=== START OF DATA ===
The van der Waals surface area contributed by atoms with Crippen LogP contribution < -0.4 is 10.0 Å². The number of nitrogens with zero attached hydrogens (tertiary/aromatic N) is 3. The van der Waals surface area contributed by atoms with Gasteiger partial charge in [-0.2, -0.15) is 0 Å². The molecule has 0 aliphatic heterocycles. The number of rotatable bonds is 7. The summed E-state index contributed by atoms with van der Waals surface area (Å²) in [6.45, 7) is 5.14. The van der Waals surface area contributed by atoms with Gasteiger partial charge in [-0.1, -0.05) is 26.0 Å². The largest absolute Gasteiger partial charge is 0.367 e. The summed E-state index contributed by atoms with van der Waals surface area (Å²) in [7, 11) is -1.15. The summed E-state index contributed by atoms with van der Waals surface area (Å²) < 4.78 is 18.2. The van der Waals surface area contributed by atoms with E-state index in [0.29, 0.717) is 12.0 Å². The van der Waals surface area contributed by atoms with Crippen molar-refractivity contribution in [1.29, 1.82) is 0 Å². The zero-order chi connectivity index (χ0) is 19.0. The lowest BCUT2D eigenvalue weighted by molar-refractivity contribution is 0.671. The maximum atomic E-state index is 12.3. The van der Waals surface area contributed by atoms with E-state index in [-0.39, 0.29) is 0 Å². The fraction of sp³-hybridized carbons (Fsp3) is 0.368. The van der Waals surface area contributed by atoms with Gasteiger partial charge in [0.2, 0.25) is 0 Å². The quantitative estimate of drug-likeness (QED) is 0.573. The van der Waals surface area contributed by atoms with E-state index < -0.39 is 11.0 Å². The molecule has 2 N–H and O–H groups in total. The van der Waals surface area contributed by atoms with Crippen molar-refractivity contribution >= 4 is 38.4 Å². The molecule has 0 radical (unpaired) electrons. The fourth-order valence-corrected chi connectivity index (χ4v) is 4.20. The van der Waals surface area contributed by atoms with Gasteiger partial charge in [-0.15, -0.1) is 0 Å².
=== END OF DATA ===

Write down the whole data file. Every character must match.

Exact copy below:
The van der Waals surface area contributed by atoms with Crippen LogP contribution < -0.4 is 10.0 Å². The number of nitrogens with zero attached hydrogens (tertiary/aromatic N) is 3. The van der Waals surface area contributed by atoms with Gasteiger partial charge in [-0.2, -0.15) is 0 Å². The molecule has 0 aliphatic heterocycles. The number of rotatable bonds is 7. The summed E-state index contributed by atoms with van der Waals surface area (Å²) in [6.45, 7) is 5.14. The van der Waals surface area contributed by atoms with Gasteiger partial charge in [-0.1, -0.05) is 26.0 Å². The largest absolute Gasteiger partial charge is 0.367 e. The summed E-state index contributed by atoms with van der Waals surface area (Å²) in [7, 11) is -1.15. The summed E-state index contributed by atoms with van der Waals surface area (Å²) < 4.78 is 18.2. The van der Waals surface area contributed by atoms with E-state index in [0.29, 0.717) is 12.0 Å². The van der Waals surface area contributed by atoms with Crippen molar-refractivity contribution in [1.29, 1.82) is 0 Å². The zero-order chi connectivity index (χ0) is 19.0. The lowest BCUT2D eigenvalue weighted by molar-refractivity contribution is 0.671. The maximum atomic E-state index is 12.3. The van der Waals surface area contributed by atoms with E-state index in [-0.39, 0.29) is 0 Å². The fraction of sp³-hybridized carbons (Fsp3) is 0.368. The van der Waals surface area contributed by atoms with Gasteiger partial charge in [0.2, 0.25) is 0 Å². The quantitative estimate of drug-likeness (QED) is 0.573. The van der Waals surface area contributed by atoms with E-state index < -0.39 is 11.0 Å². The molecule has 2 N–H and O–H groups in total. The van der Waals surface area contributed by atoms with Crippen molar-refractivity contribution >= 4 is 38.4 Å². The molecule has 0 radical (unpaired) electrons. The fourth-order valence-corrected chi connectivity index (χ4v) is 4.20. The van der Waals surface area contributed by atoms with Gasteiger partial charge in [-0.15, -0.1) is 0 Å².